Jamie Moyer’s 2012 debut was less than stellar.
Making his first start since the 2010 season, the 49-year-old left-hander surrendered five hits and four runs (three earned) in five innings Saturday evening against a light-hitting Astros lineup.
Moyer’s control was fine — he walked just one and fanned two — but his slow-moving deliveries looked far too hittable at times and he was taken deep by both Jordan Schafer and J.D. Martinez.
The Rockies aren’t expecting the veteran southpaw to be anything more than an innings-eater this year, but it’s not a given that he’ll be able to meet those already-low expectations. Then again, it’s way too early to say anything definitive. How’s that for hard-hitting analysis?
Your Saturday box scores:
Rockies 3, Astros 7
Nationals 7, Cubs 4
Blue Jays 7, Indians 4 (12 innings)
Braves 2, Mets 4
Royals 6, Angels 3
Red Sox 0, Tigers 10
Cardinals 0, Brewers 6
Giants 4, Diamondbacks 5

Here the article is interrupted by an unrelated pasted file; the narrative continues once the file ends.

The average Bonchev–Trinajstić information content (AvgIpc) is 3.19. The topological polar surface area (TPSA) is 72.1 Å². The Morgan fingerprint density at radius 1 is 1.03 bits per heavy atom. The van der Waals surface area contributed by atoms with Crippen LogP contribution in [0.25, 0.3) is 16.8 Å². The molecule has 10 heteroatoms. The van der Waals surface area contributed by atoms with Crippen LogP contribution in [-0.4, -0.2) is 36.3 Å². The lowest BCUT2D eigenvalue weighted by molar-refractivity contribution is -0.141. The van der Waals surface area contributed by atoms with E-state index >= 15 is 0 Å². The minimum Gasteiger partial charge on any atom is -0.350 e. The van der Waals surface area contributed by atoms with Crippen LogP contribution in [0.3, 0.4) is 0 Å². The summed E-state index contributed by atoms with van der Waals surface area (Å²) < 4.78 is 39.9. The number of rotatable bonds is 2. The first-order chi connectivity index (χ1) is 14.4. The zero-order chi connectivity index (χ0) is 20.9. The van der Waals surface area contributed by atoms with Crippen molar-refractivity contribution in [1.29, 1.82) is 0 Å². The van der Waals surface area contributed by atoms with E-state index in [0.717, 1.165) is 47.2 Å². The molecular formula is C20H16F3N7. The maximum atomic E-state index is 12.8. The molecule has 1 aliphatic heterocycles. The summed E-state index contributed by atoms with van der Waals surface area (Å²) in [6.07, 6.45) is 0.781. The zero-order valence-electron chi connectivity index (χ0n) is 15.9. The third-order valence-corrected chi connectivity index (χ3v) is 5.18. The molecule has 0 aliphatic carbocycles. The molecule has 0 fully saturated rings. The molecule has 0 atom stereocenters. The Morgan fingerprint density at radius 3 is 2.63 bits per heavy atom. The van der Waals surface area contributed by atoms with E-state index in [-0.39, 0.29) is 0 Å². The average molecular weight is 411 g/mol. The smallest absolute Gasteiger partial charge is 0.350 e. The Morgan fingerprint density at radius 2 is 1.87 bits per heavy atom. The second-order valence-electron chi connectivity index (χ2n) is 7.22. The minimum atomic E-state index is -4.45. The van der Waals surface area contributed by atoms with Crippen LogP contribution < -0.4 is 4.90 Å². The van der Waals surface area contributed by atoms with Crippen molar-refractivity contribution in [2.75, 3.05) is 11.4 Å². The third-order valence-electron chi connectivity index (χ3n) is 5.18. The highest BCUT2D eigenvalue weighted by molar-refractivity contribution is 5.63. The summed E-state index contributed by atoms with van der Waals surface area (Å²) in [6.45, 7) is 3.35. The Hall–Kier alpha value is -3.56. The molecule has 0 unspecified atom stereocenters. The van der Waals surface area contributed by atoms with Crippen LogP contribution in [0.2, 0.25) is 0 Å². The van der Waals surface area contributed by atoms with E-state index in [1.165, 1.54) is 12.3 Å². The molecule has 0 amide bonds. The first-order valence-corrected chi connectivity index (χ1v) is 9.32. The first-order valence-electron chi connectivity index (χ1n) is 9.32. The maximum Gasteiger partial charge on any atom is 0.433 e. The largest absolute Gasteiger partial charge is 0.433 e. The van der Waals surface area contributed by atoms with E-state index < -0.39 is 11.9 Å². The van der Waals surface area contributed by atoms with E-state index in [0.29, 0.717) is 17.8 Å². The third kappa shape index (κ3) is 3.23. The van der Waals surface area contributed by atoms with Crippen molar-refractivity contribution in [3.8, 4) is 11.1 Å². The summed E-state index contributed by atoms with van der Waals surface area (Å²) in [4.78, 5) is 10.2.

Twins 2, Orioles 8
Rockies 3, Astros 7
Phillies 1, Pirates 2 (10 innings)
Marlins 8, Reds 3
Yankees 6, Rays 8
White Sox 4, Rangers 3
Mariners 8, Athletics 7
Dodgers 6, Padres 5 (11 innings)
The Orioles singlehandedly kept the rumor mill churning this weekend. MLB Network’s Jon Morosi reports that the club is interested in making a play for free agent right-hander Lance Lynn, adding him to a list of potential candidates that also includes free agent righty Alex Cobb. The two are expected to command similar contracts in free agency, but Morosi notes that the Orioles may prefer Cobb based on his familiarity with the AL East.
Lynn, 30, is two years removed from Tommy John surgery on his right elbow. Despite missing the 2016 season, he bounced back with a respectable 11-8 record in 33 starts and complemented his efforts with a 3.43 ERA, 3.8 BB/9 and 7.4 SO/9 over 186 1/3 innings for the 2017 Cardinals. He lost several days with a blister on his pitching hand in early September, but managed to avoid any major injuries and can reasonably be expected to shoulder another heavy workload in 2018.
Lynn may not be the Orioles’ first choice to beef up their starting rotation, but there’s no doubt that he’ll be in high demand as one of very few viable starters on the market this winter. The veteran righty rejected his one-year, $17.4 million qualifying offer from the Cardinals on Thursday and will likely be seeking a multi-year contract, one that Derrick Goold of the St. Louis Post-Dispatch estimates around five years and $100+ million. If the Orioles are willing to bite that bullet, they’ll still need to compensate the Cardinals with their third pick in next year’s draft.